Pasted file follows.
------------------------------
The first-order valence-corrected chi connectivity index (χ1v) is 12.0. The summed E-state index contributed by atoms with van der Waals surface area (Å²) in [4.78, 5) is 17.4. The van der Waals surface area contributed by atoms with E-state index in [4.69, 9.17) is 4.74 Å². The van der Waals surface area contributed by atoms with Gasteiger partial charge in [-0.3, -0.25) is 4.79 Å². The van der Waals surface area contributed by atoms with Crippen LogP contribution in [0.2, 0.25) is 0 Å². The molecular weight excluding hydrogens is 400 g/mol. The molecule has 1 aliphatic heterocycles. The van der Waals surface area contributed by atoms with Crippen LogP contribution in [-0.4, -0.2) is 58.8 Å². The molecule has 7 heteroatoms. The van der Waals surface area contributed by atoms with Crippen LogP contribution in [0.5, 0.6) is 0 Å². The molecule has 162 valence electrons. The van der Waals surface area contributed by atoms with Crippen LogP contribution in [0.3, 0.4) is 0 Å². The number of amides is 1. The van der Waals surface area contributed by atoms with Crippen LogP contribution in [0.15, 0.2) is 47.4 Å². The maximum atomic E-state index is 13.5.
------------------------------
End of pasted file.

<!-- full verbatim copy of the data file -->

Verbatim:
The first-order valence-corrected chi connectivity index (χ1v) is 12.0. The summed E-state index contributed by atoms with van der Waals surface area (Å²) in [4.78, 5) is 17.4. The van der Waals surface area contributed by atoms with E-state index in [4.69, 9.17) is 4.74 Å². The van der Waals surface area contributed by atoms with Gasteiger partial charge in [-0.3, -0.25) is 4.79 Å². The van der Waals surface area contributed by atoms with Crippen LogP contribution in [0.2, 0.25) is 0 Å². The molecular weight excluding hydrogens is 400 g/mol. The molecule has 1 aliphatic heterocycles. The van der Waals surface area contributed by atoms with Crippen LogP contribution in [-0.4, -0.2) is 58.8 Å². The molecule has 7 heteroatoms. The van der Waals surface area contributed by atoms with Crippen LogP contribution in [0.5, 0.6) is 0 Å². The molecule has 162 valence electrons. The van der Waals surface area contributed by atoms with Crippen LogP contribution in [0.3, 0.4) is 0 Å². The number of amides is 1. The van der Waals surface area contributed by atoms with Crippen LogP contribution in [0.15, 0.2) is 47.4 Å². The maximum atomic E-state index is 13.5.